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Governor awards $4.85 million for innovation, research in Alabama

The Alabama Department of Economic and Community Affairs is administering the grants.


Governor Kay Ivey has awarded $4.85 million to encourage new and continuing research that will result in innovations to improve life in Alabama and beyond.

The grants, awarded to five Alabama universities and a research institution, are from the Alabama Research and Development Enhancement Fund. The state-funded program was created in 2019 under the Alabama Innovation Act which was approved by the Legislature and signed into law by Ivey.

“Our universities and research institutions in Alabama truly impact the world, and I am proud to continue investing in the important work they are doing,” Ivey said. “This $4.85 million is an investment in the future of Alabama and the future of research.”

The Alabama Department of Economic and Community Affairs is administering the grants.

“ADECA joins with Gov. Ivey in encouraging research and innovation in Alabama’s universities and research centers,” ADECA Director Kenneth Boswell said. “Often what comes out of the research labs and fields has far-reaching and life-changing effects. We look forward to seeing the fruits of these research projects in the future.”

Those awarded grants are:

  • The University of Alabama in Huntsville: $603,206 – To train students on advanced manufacturing processes.
  • HudsonAlpha Institute for Biotechnology (Huntsville): $968,365 – To develop better agriculture seed varieties to produce healthier and more productive crops.  HudsonAlpha is collaborating with Alabama A&M University and Auburn University on the project.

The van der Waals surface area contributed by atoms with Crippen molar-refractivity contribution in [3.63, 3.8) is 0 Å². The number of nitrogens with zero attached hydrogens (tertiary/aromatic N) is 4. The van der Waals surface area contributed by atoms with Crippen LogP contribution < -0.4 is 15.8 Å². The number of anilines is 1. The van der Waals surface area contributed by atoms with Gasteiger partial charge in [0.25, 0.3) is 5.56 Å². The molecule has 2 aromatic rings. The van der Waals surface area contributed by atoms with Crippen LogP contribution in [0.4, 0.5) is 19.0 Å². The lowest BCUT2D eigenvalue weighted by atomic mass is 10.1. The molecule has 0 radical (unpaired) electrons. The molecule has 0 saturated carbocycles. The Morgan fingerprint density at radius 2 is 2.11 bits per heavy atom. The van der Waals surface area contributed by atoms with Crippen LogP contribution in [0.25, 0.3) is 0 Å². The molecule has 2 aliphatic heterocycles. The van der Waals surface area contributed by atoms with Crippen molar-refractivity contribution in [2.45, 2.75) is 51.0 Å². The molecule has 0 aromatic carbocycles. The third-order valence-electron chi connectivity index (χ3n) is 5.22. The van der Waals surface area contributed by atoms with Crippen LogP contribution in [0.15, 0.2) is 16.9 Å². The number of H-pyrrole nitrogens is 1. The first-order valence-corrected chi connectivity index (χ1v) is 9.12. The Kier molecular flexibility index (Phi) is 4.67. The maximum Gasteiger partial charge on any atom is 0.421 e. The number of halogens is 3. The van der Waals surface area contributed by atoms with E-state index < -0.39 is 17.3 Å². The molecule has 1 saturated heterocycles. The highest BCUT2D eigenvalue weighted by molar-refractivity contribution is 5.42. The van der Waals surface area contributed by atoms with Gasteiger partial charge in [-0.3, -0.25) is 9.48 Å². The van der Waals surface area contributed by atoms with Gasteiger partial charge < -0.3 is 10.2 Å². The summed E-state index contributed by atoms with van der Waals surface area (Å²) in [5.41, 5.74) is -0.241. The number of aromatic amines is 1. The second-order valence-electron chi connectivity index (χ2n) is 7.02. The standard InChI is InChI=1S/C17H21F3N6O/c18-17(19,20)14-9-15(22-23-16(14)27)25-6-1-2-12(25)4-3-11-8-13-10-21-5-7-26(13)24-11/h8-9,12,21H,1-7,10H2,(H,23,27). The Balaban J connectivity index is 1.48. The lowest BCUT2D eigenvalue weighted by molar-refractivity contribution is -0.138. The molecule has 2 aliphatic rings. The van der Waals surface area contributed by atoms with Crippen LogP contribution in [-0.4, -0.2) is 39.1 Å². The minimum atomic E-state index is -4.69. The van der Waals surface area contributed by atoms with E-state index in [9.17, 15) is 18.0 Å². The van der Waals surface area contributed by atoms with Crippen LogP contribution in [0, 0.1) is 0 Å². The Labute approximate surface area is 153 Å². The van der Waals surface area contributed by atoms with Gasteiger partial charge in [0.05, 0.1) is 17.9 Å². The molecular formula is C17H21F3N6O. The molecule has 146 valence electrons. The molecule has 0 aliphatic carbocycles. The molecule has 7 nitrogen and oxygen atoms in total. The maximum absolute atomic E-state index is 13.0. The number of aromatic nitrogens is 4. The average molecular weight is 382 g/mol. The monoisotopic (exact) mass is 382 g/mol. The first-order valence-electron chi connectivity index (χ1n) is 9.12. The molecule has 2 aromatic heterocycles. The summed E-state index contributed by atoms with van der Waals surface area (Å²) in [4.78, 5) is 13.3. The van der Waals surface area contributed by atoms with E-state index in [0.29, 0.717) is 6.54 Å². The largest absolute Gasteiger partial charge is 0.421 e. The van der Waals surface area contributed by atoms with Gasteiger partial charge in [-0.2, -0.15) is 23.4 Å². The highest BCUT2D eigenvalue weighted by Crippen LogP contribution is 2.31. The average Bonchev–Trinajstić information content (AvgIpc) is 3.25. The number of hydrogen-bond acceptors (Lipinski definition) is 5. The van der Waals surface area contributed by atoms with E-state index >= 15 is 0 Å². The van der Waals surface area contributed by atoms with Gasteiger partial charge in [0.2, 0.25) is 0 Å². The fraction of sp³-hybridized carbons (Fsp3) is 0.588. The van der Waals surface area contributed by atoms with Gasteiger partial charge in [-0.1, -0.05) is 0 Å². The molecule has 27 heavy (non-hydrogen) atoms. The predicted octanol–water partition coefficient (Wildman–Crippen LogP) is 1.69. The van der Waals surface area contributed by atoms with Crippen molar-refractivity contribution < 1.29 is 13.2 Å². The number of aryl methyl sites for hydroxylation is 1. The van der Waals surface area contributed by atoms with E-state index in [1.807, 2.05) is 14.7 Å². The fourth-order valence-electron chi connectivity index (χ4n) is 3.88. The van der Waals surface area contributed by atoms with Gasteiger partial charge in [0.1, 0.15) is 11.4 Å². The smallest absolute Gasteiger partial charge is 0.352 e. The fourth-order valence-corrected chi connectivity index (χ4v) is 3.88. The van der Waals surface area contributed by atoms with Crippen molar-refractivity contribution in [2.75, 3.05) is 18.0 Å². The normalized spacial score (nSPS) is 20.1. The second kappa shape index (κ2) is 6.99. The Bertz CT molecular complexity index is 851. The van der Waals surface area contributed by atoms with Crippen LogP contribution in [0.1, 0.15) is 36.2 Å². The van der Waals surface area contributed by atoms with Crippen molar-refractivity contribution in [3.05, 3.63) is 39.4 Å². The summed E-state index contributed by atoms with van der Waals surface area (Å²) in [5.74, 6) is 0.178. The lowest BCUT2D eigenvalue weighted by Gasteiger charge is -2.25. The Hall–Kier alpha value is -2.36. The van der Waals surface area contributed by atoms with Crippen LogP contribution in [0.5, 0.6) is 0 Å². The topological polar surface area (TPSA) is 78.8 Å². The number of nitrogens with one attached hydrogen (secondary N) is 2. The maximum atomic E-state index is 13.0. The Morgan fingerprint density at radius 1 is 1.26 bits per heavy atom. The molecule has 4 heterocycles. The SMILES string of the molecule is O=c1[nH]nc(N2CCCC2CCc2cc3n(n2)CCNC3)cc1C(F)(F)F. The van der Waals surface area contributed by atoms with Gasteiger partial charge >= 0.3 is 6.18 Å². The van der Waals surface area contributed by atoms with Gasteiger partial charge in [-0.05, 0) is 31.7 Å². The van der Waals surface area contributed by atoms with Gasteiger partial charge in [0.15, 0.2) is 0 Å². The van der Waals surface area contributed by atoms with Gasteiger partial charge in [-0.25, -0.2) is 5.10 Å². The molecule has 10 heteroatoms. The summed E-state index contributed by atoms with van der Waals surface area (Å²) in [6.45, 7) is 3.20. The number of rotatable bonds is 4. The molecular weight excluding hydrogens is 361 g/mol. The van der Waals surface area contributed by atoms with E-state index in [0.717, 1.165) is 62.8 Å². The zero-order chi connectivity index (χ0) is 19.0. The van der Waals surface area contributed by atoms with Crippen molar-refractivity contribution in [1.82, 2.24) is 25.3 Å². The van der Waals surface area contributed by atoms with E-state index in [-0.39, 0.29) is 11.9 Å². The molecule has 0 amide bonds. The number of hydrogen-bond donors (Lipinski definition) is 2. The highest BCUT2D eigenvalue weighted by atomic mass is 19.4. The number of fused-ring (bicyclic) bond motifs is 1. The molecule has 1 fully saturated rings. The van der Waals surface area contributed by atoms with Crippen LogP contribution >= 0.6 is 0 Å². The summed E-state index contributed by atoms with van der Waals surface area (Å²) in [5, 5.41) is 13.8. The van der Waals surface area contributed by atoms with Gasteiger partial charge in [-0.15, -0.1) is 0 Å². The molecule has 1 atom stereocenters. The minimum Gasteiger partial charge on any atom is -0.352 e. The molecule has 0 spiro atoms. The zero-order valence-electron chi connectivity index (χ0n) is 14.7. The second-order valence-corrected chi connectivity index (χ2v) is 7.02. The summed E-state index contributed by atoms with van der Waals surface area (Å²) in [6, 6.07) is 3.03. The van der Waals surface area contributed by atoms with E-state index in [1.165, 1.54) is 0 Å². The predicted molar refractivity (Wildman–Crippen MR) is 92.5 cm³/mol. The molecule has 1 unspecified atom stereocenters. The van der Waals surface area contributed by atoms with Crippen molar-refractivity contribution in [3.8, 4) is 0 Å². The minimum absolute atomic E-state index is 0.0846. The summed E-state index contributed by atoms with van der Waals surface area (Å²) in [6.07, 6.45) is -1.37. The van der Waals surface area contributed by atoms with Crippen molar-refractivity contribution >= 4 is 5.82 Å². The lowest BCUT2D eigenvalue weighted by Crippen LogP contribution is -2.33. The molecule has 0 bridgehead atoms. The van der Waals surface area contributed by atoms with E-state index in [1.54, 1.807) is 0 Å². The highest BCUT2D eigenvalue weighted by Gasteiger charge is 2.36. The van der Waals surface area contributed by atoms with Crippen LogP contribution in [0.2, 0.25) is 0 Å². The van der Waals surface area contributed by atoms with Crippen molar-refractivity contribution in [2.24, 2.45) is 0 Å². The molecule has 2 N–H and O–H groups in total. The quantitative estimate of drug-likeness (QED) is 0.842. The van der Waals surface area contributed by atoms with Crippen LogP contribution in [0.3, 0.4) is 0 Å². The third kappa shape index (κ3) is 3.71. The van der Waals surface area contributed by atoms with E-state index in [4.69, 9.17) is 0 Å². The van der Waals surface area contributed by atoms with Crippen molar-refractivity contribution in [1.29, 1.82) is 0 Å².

• University of North Alabama: $10,353- To research the development of an ultra-sensitive biosensor with the outcome resulting in improvements in the food and health-care industries.
  • The University of Alabama at Birmingham: $700,000 – To develop a process to improve the effectiveness of a procedure used to help amputees; and $635,927 – To develop more effective pneumococcal vaccines.
  • Auburn University: $727,677 – To research producing jet and diesel fuels from woody biomass and waste plastics; $294,008 – To research and access the economic feasibility of converting organic wastes into bioplastics; $268,353 – To conduct research involving polymer smart machines; and $300,432- To develop soybean hulls as a means to keep aquaculture feed pellets in mass resulting in less waste and more intake by farm-raised fish and shellfish.
  • The University of Alabama: $341,679 – To conduct research to improve building and transportation infrastructure.

ADECA administers a wide range of programs that support law enforcement, victim programs, economic development, water resource management, energy conservation and recreation.

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